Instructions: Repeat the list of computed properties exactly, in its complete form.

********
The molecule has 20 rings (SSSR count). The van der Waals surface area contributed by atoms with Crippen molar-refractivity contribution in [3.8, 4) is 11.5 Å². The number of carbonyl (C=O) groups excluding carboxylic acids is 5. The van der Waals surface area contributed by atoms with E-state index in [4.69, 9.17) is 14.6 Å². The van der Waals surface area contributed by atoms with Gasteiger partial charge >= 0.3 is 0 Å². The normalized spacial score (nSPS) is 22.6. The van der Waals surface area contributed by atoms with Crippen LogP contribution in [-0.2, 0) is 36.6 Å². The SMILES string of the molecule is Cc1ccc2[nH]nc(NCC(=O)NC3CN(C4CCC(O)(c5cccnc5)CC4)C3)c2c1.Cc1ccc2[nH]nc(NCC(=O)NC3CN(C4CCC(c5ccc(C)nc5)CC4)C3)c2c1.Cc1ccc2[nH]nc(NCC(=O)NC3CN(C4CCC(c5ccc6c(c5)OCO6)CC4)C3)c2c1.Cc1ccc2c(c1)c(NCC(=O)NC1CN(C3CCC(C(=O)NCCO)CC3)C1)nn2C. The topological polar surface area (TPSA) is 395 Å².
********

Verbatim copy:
The molecule has 20 rings (SSSR count). The van der Waals surface area contributed by atoms with Crippen molar-refractivity contribution in [3.8, 4) is 11.5 Å². The number of carbonyl (C=O) groups excluding carboxylic acids is 5. The van der Waals surface area contributed by atoms with E-state index in [4.69, 9.17) is 14.6 Å². The van der Waals surface area contributed by atoms with Gasteiger partial charge >= 0.3 is 0 Å². The normalized spacial score (nSPS) is 22.6. The van der Waals surface area contributed by atoms with Crippen LogP contribution in [-0.2, 0) is 36.6 Å². The SMILES string of the molecule is Cc1ccc2[nH]nc(NCC(=O)NC3CN(C4CCC(O)(c5cccnc5)CC4)C3)c2c1.Cc1ccc2[nH]nc(NCC(=O)NC3CN(C4CCC(c5ccc(C)nc5)CC4)C3)c2c1.Cc1ccc2[nH]nc(NCC(=O)NC3CN(C4CCC(c5ccc6c(c5)OCO6)CC4)C3)c2c1.Cc1ccc2c(c1)c(NCC(=O)NC1CN(C3CCC(C(=O)NCCO)CC3)C1)nn2C. The topological polar surface area (TPSA) is 395 Å².